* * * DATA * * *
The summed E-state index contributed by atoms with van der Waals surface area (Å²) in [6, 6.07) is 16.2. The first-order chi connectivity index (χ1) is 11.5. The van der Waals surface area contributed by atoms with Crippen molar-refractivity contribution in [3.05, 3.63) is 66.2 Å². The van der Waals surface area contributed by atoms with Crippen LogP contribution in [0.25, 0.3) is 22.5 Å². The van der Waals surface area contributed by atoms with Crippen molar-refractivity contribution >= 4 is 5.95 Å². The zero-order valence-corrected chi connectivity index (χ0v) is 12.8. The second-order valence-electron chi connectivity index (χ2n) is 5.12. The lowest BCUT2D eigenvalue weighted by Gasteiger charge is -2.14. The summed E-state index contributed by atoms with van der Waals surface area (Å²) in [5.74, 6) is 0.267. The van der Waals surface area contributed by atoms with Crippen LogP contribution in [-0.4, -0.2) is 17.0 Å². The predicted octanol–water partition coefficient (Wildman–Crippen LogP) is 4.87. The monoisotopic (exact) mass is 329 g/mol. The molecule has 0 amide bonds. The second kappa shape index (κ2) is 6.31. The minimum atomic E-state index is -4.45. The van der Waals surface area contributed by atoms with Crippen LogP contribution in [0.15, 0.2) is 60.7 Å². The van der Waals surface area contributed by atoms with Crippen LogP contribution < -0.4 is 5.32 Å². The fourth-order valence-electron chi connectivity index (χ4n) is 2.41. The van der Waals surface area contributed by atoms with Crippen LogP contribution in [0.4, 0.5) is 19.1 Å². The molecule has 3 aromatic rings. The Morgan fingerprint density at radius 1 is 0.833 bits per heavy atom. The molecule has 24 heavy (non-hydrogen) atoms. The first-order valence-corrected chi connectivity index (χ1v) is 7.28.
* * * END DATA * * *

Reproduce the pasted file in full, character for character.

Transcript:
The summed E-state index contributed by atoms with van der Waals surface area (Å²) in [6, 6.07) is 16.2. The first-order chi connectivity index (χ1) is 11.5. The van der Waals surface area contributed by atoms with Crippen molar-refractivity contribution in [3.05, 3.63) is 66.2 Å². The van der Waals surface area contributed by atoms with Crippen LogP contribution in [0.25, 0.3) is 22.5 Å². The van der Waals surface area contributed by atoms with Crippen molar-refractivity contribution >= 4 is 5.95 Å². The zero-order valence-corrected chi connectivity index (χ0v) is 12.8. The second-order valence-electron chi connectivity index (χ2n) is 5.12. The lowest BCUT2D eigenvalue weighted by Gasteiger charge is -2.14. The summed E-state index contributed by atoms with van der Waals surface area (Å²) in [5.74, 6) is 0.267. The van der Waals surface area contributed by atoms with Crippen LogP contribution in [-0.4, -0.2) is 17.0 Å². The predicted octanol–water partition coefficient (Wildman–Crippen LogP) is 4.87. The monoisotopic (exact) mass is 329 g/mol. The molecule has 0 amide bonds. The second kappa shape index (κ2) is 6.31. The minimum atomic E-state index is -4.45. The van der Waals surface area contributed by atoms with Crippen LogP contribution in [0.15, 0.2) is 60.7 Å². The van der Waals surface area contributed by atoms with Crippen LogP contribution < -0.4 is 5.32 Å². The fourth-order valence-electron chi connectivity index (χ4n) is 2.41. The van der Waals surface area contributed by atoms with Crippen LogP contribution in [0.4, 0.5) is 19.1 Å². The molecule has 3 aromatic rings. The Morgan fingerprint density at radius 1 is 0.833 bits per heavy atom. The molecule has 24 heavy (non-hydrogen) atoms. The first-order valence-corrected chi connectivity index (χ1v) is 7.28.